Abstract: Ki67 is an important biomarker for breast cancer. Classification of positive and negative Ki67 cells in histology slides is a common approach to determine cancer proliferation status. However, there is a lack of generalizable and accurate methods to automate Ki67 scoring in large-scale patient cohorts. In this work, we have employed a novel deep learning technique based on hypercolumn descriptors for cell classification in Ki67 images. Specifically, we developed the Simultaneous Detection and Cell Segmentation (DeepSDCS) network to perform cell segmentation and detection. VGG16 network was used for the training and fine tuning to training data. We extracted the hypercolumn descriptors of each cell to form the vector of activation from specific layers to capture features at different granularity. Features from these layers that correspond to the same pixel were propagated using a stochastic gradient descent optimizer to yield the detection of the nuclei and the final cell segmentations. Subsequently, seeds generated from cell segmentation were propagated to a spatially constrained convolutional neural network for the classification of the cells into stromal, lymphocyte, Ki67-positive cancer cell, and Ki67-negative cancer cell. Cells were subsequently classified using a spatially constrained network. We validated its accuracy in the context of a large-scale clinical trial of oestrogen-receptor-positive breast cancer. We achieved 99.06% and 89.59% accuracy on two separate test sets of Ki67 stained breast cancer dataset comprising biopsy and whole-slide images.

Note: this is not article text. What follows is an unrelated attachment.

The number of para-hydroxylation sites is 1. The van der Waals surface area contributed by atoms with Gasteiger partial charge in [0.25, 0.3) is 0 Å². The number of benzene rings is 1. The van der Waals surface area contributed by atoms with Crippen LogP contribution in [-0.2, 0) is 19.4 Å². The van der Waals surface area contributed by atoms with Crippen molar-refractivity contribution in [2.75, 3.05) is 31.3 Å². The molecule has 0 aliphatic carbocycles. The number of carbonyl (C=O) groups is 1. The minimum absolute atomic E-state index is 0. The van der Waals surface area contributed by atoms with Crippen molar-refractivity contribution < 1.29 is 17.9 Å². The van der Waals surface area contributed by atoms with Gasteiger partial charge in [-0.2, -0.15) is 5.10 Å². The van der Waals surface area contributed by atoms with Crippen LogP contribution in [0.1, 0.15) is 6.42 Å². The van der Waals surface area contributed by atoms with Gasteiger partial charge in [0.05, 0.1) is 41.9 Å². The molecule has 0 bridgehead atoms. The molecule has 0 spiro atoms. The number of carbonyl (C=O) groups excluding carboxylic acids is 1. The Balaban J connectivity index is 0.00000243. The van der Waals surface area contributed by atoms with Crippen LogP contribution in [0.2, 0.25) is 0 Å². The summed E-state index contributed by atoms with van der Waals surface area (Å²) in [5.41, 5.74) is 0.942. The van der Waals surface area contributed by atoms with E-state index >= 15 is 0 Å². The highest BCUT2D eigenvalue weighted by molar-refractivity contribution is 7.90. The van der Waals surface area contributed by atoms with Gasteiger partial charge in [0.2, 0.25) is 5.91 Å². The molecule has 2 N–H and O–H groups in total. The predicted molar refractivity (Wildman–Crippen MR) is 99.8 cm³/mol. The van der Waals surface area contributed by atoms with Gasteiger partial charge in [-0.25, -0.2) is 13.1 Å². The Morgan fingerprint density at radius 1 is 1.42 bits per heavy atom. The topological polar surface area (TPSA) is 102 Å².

Keywords: Ki67 cell classification, Simultaneous detection and cell segmentation.
Author Affiliation: Centre for Evolution and Cancer, Institute of Cancer Research, London, United Kingdom, Centre for Molecular Pathology, Royal Marsden Hospital, London, United Kingdom, Division of Molecular Pathology, The Institute of Cancer Research, London, United Kingdom, The Breast Cancer Now Toby Robins Research Centre, Institute of Cancer Research, London, United Kingdom, Academic Department of Biochemistry, Royal Marsden Hospital, London, UK